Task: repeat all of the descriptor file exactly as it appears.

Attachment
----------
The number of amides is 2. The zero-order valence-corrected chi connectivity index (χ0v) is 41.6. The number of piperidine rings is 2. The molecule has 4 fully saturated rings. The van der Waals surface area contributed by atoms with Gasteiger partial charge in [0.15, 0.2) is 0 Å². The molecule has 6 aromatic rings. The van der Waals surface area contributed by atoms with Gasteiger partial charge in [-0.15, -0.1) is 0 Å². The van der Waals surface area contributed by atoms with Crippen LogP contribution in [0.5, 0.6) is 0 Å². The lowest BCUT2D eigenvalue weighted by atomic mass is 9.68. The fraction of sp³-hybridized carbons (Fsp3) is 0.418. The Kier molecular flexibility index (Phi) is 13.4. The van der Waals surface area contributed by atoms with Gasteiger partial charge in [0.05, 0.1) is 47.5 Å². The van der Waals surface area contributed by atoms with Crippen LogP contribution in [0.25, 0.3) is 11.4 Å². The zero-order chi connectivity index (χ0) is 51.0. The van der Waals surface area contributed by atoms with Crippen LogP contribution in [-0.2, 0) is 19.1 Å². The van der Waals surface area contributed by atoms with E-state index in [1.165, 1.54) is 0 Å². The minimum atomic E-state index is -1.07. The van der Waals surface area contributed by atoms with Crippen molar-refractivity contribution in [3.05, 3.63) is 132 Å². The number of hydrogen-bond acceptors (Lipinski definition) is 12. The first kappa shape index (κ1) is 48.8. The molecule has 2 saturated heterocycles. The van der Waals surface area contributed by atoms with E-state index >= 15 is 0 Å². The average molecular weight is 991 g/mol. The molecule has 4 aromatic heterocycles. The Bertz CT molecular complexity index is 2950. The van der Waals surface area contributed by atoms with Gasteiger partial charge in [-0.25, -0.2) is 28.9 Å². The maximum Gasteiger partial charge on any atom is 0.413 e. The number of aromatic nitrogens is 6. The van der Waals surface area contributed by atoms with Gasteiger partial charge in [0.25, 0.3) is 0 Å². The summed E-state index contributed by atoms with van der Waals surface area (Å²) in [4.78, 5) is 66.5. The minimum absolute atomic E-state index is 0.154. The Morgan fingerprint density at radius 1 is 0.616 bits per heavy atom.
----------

The number of amides is 2. The zero-order valence-corrected chi connectivity index (χ0v) is 41.6. The number of piperidine rings is 2. The molecule has 4 fully saturated rings. The van der Waals surface area contributed by atoms with Gasteiger partial charge in [0.15, 0.2) is 0 Å². The molecule has 6 aromatic rings. The van der Waals surface area contributed by atoms with Gasteiger partial charge in [-0.15, -0.1) is 0 Å². The van der Waals surface area contributed by atoms with Crippen LogP contribution in [0.5, 0.6) is 0 Å². The lowest BCUT2D eigenvalue weighted by atomic mass is 9.68. The fraction of sp³-hybridized carbons (Fsp3) is 0.418. The Kier molecular flexibility index (Phi) is 13.4. The van der Waals surface area contributed by atoms with Gasteiger partial charge in [0.05, 0.1) is 47.5 Å². The van der Waals surface area contributed by atoms with Crippen LogP contribution in [0.25, 0.3) is 11.4 Å². The zero-order chi connectivity index (χ0) is 51.0. The van der Waals surface area contributed by atoms with Crippen LogP contribution in [-0.2, 0) is 19.1 Å². The van der Waals surface area contributed by atoms with E-state index in [1.165, 1.54) is 0 Å². The minimum atomic E-state index is -1.07. The van der Waals surface area contributed by atoms with Crippen molar-refractivity contribution in [3.05, 3.63) is 132 Å². The number of hydrogen-bond acceptors (Lipinski definition) is 12. The first kappa shape index (κ1) is 48.8. The molecule has 2 saturated heterocycles. The van der Waals surface area contributed by atoms with E-state index >= 15 is 0 Å². The average molecular weight is 991 g/mol. The molecule has 4 aromatic heterocycles. The Bertz CT molecular complexity index is 2950. The van der Waals surface area contributed by atoms with Gasteiger partial charge in [-0.25, -0.2) is 28.9 Å². The maximum Gasteiger partial charge on any atom is 0.413 e. The number of aromatic nitrogens is 6. The van der Waals surface area contributed by atoms with Gasteiger partial charge in [0.25, 0.3) is 0 Å². The summed E-state index contributed by atoms with van der Waals surface area (Å²) in [4.78, 5) is 66.5. The minimum absolute atomic E-state index is 0.154. The Morgan fingerprint density at radius 1 is 0.616 bits per heavy atom.